10 Cyber Security Myths

When it comes to maintaining your cyber security both personally and professionally, there are many notions that are often accepted without scrutiny. It’s important to keep in mind that in this day and age, a lot of what we know is not entirely accurate. In this post, we’ll outline and debunk 10 of the top cyber security myths that we’ve encountered.

Myth 1: Cyber attacks are only a problem for large organizations.

The reality is that cyber attacks can happen to any size business — from large corporations down to small businesses like yours. The difference is that the stakes are higher for larger companies and they tend to invest more resources in protecting their systems. Even if you’re not a target today, it’s important to assume that you could be tomorrow and take steps now to protect your organization from becoming a victim of cybercrime.

Myth 2: Using a firewall is enough to protect my company’s systems.

A firewall can be an effective form of protection against external threats, but it will never be able to provide complete protection against internal threats. A firewall can only protect against known threats, so if there is a new vulnerability or attack, it won’t be detected by the firewall until it’s too late. In addition, firewalls tend to focus on protecting the perimeter of the network, which means that internal users could still get infected with malware or phishing attacks if they don’t know how to recognize them or how best to avoid them.

Myth 3: The companies my organization deals with have never been hacked.

There is no reason to assume that your business partners are immune to cyber attacks or have proper cyber security protections in place. Your partner may think they are immune because they haven’t been attacked yet, but this doesn’t mean that they won’t be targeted in the future. Cybercriminals don’t target one specific company or industry; they will target anyone who has valuable information or intellectual property on their computers or networks.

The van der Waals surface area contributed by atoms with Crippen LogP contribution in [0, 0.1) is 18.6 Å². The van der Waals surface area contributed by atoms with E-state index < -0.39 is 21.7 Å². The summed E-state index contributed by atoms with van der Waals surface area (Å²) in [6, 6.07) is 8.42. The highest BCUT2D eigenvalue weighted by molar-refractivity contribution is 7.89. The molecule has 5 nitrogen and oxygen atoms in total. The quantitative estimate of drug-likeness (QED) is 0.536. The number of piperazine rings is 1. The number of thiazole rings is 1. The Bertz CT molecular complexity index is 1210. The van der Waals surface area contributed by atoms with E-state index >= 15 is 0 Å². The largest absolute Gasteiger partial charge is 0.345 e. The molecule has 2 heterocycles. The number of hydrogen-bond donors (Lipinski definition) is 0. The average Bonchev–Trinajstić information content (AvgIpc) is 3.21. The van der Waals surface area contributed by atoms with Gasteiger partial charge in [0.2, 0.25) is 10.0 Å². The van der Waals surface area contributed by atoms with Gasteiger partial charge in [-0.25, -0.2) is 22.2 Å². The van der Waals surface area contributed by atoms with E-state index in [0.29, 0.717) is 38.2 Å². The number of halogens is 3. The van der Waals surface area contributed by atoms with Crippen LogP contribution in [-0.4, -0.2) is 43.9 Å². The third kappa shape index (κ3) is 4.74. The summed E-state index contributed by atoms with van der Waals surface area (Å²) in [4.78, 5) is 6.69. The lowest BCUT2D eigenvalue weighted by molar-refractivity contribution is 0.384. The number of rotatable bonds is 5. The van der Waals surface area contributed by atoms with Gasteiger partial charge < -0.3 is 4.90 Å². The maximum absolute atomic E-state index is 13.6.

Myth 4: We know when our systems have been compromised.

This is a common misconception among IT workers, as well as business owners and executives who are not as familiar with the technical aspects of cyber security. It’s easy to imagine that your company’s tech team would notice if hackers were attempting to break into your system, but this is often not the case.

The truth is that many cyber attacks are successful because the target has no idea that they’ve been compromised until it’s too late. In fact, most cyber attacks are carried out by skilled hackers that can remain undetected for long periods of time in order to steal data or monitor their target.

Myth 5: You can avoid being attacked by staying away from suspicious links and emails.

This is one of the most common myths about cyber security. While it’s true that you should be wary of links, websites, or attachments in emails that you don’t recognize, there are many other ways in which hackers can gain access to your data. Cybercriminals may pose as someone you trust in order to trick you into giving them access to your server or network.

Additionally, when cybercriminals deploy ransomware into a system, they often are able to move laterally across devices to infect multiple at once. Even if you didn’t click on the suspicious link, but someone else did, your device can still get infected.

Myth 6: Mac and Linux operating systems are more secure and do not need as much cyber protection.

While there are fewer attacks on these two operating systems, they still get attacked by hackers. In fact, many of the attacks on these two operating systems are carried out by exploiting vulnerabilities in Adobe Flash Player or Java. Even though there are fewer attacks on these two platforms, businesses should still protect them with proper cyber security measures.